Ronald Dean Swartz, Appellant, v. Ken Burger, Warden, Appellee, 412 F.3d 1008 (8th Cir. 2005)Annotate this Case
Filed: June 28, 2005
Philip B. Mears, argued, Iowa City, IA, for appellant.
Assistant Atty. General Robert P. Ewald, argued, Des Moines, IA, for appellee.
Before WOLLMAN, LAY, and COLLOTON, Circuit Judges.
COLLOTON, Circuit Judge.
Ronald Dean Swartz petitioned for a writ of habeas corpus pursuant to 28 U.S.C. § 2254, alleging that his conviction for possession of a firearm as a previously convicted felon under Iowa Code §§ 724.26 and 724.4(1) violated the Ex Post Facto Clause of the Constitution. Art I., § 10, cl. 1. The district court1 denied his petition, and we affirm.
In 1976, Swartz was convicted of felony breaking and entering in Iowa state court. The following year, by legislation effective January 1, 1978, the Iowa General Assembly enacted Iowa Code § 724.26, which made unlawful the possession, receipt, or transportation of a firearm by any person who has been convicted of a felony in state or federal court.
Notwithstanding a general restoration of rights in 1981, Swartz was prohibited from possessing a firearm under § 724.26, see Iowa Code § 724.27, and in 1997, he was convicted of such possession. He appealed his conviction, arguing that the application of § 724.26 violated his rights under the state and federal constitutions and that the trial court had made several errors during his trial and sentencing. The Iowa Supreme Court rejected all of his arguments and affirmed his conviction. State v. Swartz, 601 N.W.2d 348 (Iowa 1999). Having exhausted his state court remedies, Swartz petitioned the federal district court for a writ of habeas corpus under 28 U.S.C. § 2254. Swartz again raised, inter alia, the argument that his conviction violated the Ex Post Facto Clause of the federal constitution. After a magistrate judge2 recommended that the petition be denied, the district court accepted the report and ruled that Swartz was not entitled to relief.
A writ of habeas corpus may not be granted to a prisoner in state custody unless the adjudication of the claim by the state court "(1) resulted in a decision that was contrary to, or involved an unreasonable application of, clearly established Federal law, as determined by the Supreme Court of the United States; or (2) resulted in a decision that was based on an unreasonable determination of the facts." 28 U.S.C. 2254(d). A state-court decision is "contrary to" clearly established law if "it applies a rule that contradicts the governing law set forth in [the Supreme Court's] cases, or if it confronts a set of facts that is materially indistinguishable from a decision of [the Supreme Court] but reaches a different result." Brown v. Payton, ___ U.S. ___, 125 S. Ct. 1432, 1438, 161 L. Ed. 2d 334 (2005). A decision involves an "unreasonable application" of clearly established law if "the state court applies [the Supreme Court's] precedents to the facts in an objectively unreasonable manner." Id. at 1439; see Williams v. Taylor, 529 U.S. 362, 405, 120 S. Ct. 1495, 146 L. Ed. 2d 389 (2000). In a case such as this one, where there are no disputed facts, we review the district court's application of these legal principles de novo. Clemons v. Luebbers, 381 F.3d 744, 749 (8th Cir. 2004).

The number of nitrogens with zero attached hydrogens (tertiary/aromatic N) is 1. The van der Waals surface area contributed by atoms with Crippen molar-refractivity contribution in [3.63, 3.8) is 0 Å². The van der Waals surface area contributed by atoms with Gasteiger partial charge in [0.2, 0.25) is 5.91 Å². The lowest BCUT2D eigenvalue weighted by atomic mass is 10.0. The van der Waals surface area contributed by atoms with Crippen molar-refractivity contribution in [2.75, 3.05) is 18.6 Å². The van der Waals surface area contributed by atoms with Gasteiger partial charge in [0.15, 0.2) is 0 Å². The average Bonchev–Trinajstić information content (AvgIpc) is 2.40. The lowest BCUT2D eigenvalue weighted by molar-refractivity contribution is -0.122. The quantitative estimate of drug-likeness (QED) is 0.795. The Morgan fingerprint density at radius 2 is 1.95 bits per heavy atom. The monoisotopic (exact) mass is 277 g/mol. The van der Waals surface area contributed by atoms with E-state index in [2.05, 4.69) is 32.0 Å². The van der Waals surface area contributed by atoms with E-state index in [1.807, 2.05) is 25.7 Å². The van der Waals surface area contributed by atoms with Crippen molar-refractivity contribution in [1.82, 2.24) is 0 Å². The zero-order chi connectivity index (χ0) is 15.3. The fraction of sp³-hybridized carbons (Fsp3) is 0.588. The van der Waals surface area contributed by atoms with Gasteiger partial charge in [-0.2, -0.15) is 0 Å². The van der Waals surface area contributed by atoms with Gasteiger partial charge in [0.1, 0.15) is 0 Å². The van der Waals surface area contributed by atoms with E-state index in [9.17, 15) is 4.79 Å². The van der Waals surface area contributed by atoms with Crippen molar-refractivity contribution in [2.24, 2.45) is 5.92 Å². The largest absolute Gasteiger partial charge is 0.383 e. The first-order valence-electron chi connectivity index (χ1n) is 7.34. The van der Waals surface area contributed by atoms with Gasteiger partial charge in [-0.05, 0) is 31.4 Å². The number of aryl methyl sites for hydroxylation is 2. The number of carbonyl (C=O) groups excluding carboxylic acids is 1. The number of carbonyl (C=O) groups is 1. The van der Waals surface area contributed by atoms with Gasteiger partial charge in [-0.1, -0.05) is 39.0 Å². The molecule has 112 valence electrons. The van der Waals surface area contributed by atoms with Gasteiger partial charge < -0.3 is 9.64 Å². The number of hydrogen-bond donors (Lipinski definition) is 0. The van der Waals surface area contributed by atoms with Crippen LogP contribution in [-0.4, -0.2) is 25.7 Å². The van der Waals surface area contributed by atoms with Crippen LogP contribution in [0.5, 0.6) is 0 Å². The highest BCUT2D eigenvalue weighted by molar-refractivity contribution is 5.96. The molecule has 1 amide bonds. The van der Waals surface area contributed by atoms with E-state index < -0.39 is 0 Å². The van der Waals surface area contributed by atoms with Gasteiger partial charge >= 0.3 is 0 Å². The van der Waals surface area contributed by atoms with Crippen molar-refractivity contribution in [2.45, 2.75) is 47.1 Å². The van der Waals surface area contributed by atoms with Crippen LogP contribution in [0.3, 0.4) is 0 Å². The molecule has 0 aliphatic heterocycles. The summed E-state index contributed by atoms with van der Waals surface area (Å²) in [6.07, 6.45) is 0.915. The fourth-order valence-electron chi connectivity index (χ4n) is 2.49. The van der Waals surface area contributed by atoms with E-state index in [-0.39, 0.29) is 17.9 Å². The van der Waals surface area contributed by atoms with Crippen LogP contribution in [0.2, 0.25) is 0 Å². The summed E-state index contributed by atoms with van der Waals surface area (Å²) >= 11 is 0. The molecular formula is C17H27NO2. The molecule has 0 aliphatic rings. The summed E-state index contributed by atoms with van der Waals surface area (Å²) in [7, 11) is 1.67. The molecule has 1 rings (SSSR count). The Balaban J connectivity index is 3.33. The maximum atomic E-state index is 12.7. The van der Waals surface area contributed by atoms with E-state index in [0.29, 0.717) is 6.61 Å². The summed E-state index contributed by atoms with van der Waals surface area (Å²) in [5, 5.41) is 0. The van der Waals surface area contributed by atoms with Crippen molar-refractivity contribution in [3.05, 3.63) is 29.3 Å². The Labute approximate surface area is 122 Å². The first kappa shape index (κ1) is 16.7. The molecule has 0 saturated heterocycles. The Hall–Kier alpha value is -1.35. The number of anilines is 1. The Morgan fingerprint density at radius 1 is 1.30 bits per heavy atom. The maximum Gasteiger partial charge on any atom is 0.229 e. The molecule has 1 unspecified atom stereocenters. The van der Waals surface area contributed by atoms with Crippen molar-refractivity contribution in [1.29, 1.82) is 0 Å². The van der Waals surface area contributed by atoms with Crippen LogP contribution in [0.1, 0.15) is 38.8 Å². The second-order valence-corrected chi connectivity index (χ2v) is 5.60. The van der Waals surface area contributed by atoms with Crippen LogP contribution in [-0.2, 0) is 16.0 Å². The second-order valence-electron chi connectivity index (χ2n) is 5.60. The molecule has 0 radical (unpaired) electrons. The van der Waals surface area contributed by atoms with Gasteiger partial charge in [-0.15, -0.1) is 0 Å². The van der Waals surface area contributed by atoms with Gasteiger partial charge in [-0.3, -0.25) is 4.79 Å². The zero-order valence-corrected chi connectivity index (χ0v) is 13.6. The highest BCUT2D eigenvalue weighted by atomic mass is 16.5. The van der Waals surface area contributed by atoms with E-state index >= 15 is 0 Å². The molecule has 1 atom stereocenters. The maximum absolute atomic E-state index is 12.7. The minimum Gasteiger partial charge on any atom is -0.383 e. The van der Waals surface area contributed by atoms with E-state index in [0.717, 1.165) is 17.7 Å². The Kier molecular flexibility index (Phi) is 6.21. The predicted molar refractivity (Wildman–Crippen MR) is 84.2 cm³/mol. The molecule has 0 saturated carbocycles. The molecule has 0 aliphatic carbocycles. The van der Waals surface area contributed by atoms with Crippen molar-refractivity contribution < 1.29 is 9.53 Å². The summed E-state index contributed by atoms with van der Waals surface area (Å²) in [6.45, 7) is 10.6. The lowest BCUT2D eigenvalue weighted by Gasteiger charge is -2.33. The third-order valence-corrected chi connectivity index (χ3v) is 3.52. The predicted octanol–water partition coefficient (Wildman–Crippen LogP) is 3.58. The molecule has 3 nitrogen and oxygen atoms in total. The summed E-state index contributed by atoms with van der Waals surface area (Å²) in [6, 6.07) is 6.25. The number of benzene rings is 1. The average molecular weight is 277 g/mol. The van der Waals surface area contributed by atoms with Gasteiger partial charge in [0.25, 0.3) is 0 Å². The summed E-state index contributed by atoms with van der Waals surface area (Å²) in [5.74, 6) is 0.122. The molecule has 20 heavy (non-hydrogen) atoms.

Swartz contends that the Iowa Supreme Court's decision is "contrary to" clearly established law as determined by the Supreme Court because it is "opposite to that reached by" the Supreme Court "on a question of law." See Williams, 529 U.S. at 405, 120 S. Ct. 1495. In particular, Swartz points to the decision in Weaver v. Graham, 450 U.S. 24, 101 S. Ct. 960, 67 L. Ed. 2d 17 (1981), which held that even where a law on its face applies only after the effective date, "the critical question" under the Ex Post Facto Clause is "whether the law changes the legal consequences of acts completed before its effective date." 450 U.S. at 30-31, 101 S. Ct. 960. Schwartz argues that the Iowa felon-in-possession statute, enacted in 1978, constitutes increased punishment for his breaking-and-entering offense from 1976. He asserts that the Iowa Supreme Court deviated from the rule of Weaver by focusing only on whether the felon-in-possession statute was passed before Swartz's possession of a firearm, rather than on whether the new law affected the legal consequences of his underlying conviction for breaking and entering.